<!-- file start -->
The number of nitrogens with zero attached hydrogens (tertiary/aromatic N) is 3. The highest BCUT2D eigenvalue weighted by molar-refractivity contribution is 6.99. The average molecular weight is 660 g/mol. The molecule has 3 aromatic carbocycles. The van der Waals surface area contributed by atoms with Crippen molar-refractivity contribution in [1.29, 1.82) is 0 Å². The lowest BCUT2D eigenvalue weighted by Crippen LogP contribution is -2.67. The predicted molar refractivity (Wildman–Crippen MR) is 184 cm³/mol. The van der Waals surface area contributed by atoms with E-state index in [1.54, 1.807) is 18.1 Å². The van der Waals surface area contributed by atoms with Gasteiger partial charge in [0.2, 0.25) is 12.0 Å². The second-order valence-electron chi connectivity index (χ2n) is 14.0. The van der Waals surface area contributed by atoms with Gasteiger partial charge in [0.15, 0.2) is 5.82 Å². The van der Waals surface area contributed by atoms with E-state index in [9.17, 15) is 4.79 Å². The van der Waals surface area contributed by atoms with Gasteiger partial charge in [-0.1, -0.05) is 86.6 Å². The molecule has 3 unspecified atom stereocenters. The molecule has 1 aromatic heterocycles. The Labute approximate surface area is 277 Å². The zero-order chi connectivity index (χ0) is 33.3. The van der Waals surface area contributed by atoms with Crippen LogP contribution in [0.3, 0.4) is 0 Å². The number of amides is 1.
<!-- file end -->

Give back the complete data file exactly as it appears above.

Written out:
The number of nitrogens with zero attached hydrogens (tertiary/aromatic N) is 3. The highest BCUT2D eigenvalue weighted by molar-refractivity contribution is 6.99. The average molecular weight is 660 g/mol. The molecule has 3 aromatic carbocycles. The van der Waals surface area contributed by atoms with Crippen molar-refractivity contribution in [1.29, 1.82) is 0 Å². The lowest BCUT2D eigenvalue weighted by Crippen LogP contribution is -2.67. The predicted molar refractivity (Wildman–Crippen MR) is 184 cm³/mol. The van der Waals surface area contributed by atoms with E-state index in [1.54, 1.807) is 18.1 Å². The van der Waals surface area contributed by atoms with Gasteiger partial charge in [0.2, 0.25) is 12.0 Å². The second-order valence-electron chi connectivity index (χ2n) is 14.0. The van der Waals surface area contributed by atoms with Gasteiger partial charge in [0.15, 0.2) is 5.82 Å². The van der Waals surface area contributed by atoms with E-state index in [9.17, 15) is 4.79 Å². The van der Waals surface area contributed by atoms with Gasteiger partial charge in [-0.1, -0.05) is 86.6 Å². The molecule has 3 unspecified atom stereocenters. The molecule has 1 aromatic heterocycles. The Labute approximate surface area is 277 Å². The zero-order chi connectivity index (χ0) is 33.3. The van der Waals surface area contributed by atoms with Crippen LogP contribution in [0.3, 0.4) is 0 Å². The number of amides is 1.